Confined Space

  • Safety News You Can Use

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    Two companies face a combined $64,200 in fines for safety violations after OSHA investigated a complaint about potential hazards at the site the companies share. One company received 15 serious citations for such violations as not providing and maintaining a hearing conservation program for employees exposed to excessive noise, blocked exits, tripping and fall hazards, not training workers on chemical hazards, not providing appropriate lockout/tagout training, and not Read More

  • Safety News You Can Use

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    A roofing company was fined $44,660 by OSHA for exposing workers to fall hazards and not providing fall protection. The workers were installing shingles on a roof without fall protection, including guardrails, safety nets, warning-line systems or personal fall arrest systems. The company was cited for one willful and one repeat violation. It also received a violation for failing to train employees on fall prevention hazards and procedures. Read Read More

  • Safety News You Can Use

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    OSHA introduces new rules regarding the reporting of injuries and cites companies for jeopardizing the safety of their workers. Learn what the new rules could mean to you, and what led to these latest OSHA violations. New Rules for Reporting Severe Injuries Beginning on Jan. 1, 2015, employers must communicate with OSHA whenever an employee is killed on the job or suffers a work-related hospitalization, amputation or loss of Read More

  • Safety in Small Spaces: Preventing Confined Space Danger

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    Confined spaces can be extremely dangerous work areas because of their size. OSHA (Occupational Safety & Health Administration) defines a confined space as an area with “limited openings for entry or exit, is large enough for entering and working, and not designed for continuous worker occupancy.” Examples of confined spaces, according to OSHA, are underground vaults, tanks, storage bins, manholes, pits and silos. Permit-required confined spaces include those Read More

  • Safety News You Can Use

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    Keep your workers safe with guidance from OSHA (Occupational Safety and Health Administration). Here are some recent headlines from the agency on best practices and lessons learned. Raising Awareness on Fall Hazards: OSHA plans to hold a national safety stand-down from June 2 through June 6 to raise awareness about fall hazards, a leading cause of deaths in the construction industry. OSHA wants employers and workers to use the Read More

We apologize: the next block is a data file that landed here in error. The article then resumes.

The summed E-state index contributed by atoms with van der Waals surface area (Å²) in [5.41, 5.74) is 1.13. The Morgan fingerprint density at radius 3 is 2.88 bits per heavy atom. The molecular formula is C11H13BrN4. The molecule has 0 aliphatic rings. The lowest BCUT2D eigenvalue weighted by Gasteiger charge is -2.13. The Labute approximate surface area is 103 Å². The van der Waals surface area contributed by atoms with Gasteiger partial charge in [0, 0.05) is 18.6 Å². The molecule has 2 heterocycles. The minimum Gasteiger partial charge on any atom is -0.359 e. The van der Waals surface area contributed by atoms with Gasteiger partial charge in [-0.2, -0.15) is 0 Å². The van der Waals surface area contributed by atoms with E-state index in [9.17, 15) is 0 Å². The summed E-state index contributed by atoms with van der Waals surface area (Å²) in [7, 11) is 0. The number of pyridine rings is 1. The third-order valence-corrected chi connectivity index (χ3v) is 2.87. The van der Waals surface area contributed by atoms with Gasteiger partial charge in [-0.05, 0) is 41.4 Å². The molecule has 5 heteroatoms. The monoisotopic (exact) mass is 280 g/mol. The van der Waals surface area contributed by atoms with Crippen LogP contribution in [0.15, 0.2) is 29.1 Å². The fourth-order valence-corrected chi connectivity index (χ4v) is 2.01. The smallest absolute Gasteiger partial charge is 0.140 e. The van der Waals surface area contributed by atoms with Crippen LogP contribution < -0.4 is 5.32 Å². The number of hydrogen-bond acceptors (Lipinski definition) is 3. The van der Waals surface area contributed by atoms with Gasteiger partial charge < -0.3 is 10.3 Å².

• The Basics of Non-Permit Required and Permit Required Confined Spaces

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    A confined work space is one of the more challenging areas to work in. If you’ve ever had to change a leaking pipe underneath your kitchen sink, you’d have some idea as to how difficult it is working in an area that’s both enclosed and with limited options for entry and exit. The Occupational Safety and Health Administration (OSHA) for its part defines a confined space as a Read More

  • Going Deeper Into Trench Safety

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    Keep work excavations safe In order to increase safety awareness in the trenching industry, the Occupational Safety and Health Administration (OSHA) has enacted a National Emphasis Program for trenching operations. However, it would seem that even the most common hazards of the job still tend to be disregarded. Many employers continue to receive citations for safety violations; and since 2003, there have Read More

  • Using the Buddy-System in Confined Space Work

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    When performing confined space work, you should always use the buddy-system.  A worker or workers enter the confined space to perform their duties while their "buddy", the stand-by/rescue person stays outside. The Duties of a Standby/Rescue Person A standby/rescue person’s only duty is to stand outside the confined space while other workers are inside. They should remain in constant contact with the workers (either through sight or sound) and Read More

  • Confined Spaces - Three Types Hazardous Atmospheres

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    The atmosphere in a confined space can be extremely hazardous due to the lack of air circulation. Because fresh air can’t move freely in and out of a confined space like storage tanks, pipes, silos and manholes, a variety of hazardous conditions can be created. Deadly gases may be trapped inside, especially if the confined space is used to store or process chemicals. There may not be Read More

  • How to Recognize a Confined Space

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    Often, when confined space accidents happen, it’s not carelessness or a blatant disregard for safety that is the cause. In many instances, confined space accidents happen simply because the site supervisor didn’t recognize the space as a hazardous one that could cause injury or death. Before working in any space, it’s essential to evaluate the scene and determine if any confined space hazards exist. There are three criteria Read More

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